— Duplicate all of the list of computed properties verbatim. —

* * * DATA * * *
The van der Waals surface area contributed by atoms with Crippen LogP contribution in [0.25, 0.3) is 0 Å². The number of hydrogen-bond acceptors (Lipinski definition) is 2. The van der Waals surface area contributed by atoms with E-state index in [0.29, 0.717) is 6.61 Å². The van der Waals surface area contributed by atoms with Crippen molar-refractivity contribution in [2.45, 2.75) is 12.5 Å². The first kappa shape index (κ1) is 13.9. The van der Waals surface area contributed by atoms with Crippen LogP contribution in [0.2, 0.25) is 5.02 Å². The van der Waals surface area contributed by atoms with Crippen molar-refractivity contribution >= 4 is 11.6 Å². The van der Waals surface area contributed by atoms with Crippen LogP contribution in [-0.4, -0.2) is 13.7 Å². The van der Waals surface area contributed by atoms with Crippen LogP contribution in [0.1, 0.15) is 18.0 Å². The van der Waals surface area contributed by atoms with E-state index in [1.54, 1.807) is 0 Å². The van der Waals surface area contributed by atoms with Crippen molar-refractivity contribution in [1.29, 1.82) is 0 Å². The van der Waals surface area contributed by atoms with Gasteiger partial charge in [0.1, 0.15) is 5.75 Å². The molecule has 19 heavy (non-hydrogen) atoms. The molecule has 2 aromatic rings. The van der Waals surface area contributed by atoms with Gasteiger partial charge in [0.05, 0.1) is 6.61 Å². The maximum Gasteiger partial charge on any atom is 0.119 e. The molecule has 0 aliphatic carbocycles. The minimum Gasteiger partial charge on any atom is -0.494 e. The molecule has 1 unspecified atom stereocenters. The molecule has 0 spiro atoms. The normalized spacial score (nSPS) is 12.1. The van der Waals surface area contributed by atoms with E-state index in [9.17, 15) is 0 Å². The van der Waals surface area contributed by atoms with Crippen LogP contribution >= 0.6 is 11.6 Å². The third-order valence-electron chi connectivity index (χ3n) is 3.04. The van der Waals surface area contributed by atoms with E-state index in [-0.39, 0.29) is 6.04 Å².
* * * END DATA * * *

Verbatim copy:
The van der Waals surface area contributed by atoms with Crippen LogP contribution in [0.25, 0.3) is 0 Å². The number of hydrogen-bond acceptors (Lipinski definition) is 2. The van der Waals surface area contributed by atoms with E-state index in [0.29, 0.717) is 6.61 Å². The van der Waals surface area contributed by atoms with Crippen molar-refractivity contribution in [2.45, 2.75) is 12.5 Å². The first kappa shape index (κ1) is 13.9. The van der Waals surface area contributed by atoms with Crippen LogP contribution in [0.2, 0.25) is 5.02 Å². The van der Waals surface area contributed by atoms with Crippen molar-refractivity contribution >= 4 is 11.6 Å². The van der Waals surface area contributed by atoms with Crippen LogP contribution in [-0.4, -0.2) is 13.7 Å². The van der Waals surface area contributed by atoms with Crippen LogP contribution in [0.1, 0.15) is 18.0 Å². The van der Waals surface area contributed by atoms with E-state index in [1.54, 1.807) is 0 Å². The van der Waals surface area contributed by atoms with Crippen molar-refractivity contribution in [1.29, 1.82) is 0 Å². The van der Waals surface area contributed by atoms with Gasteiger partial charge in [0.1, 0.15) is 5.75 Å². The molecule has 19 heavy (non-hydrogen) atoms. The molecule has 2 aromatic rings. The van der Waals surface area contributed by atoms with Gasteiger partial charge in [0.05, 0.1) is 6.61 Å². The maximum Gasteiger partial charge on any atom is 0.119 e. The molecule has 0 aliphatic carbocycles. The minimum Gasteiger partial charge on any atom is -0.494 e. The molecule has 1 unspecified atom stereocenters. The molecule has 0 spiro atoms. The normalized spacial score (nSPS) is 12.1. The van der Waals surface area contributed by atoms with E-state index in [9.17, 15) is 0 Å². The van der Waals surface area contributed by atoms with Crippen LogP contribution >= 0.6 is 11.6 Å². The third-order valence-electron chi connectivity index (χ3n) is 3.04. The van der Waals surface area contributed by atoms with E-state index in [-0.39, 0.29) is 6.04 Å².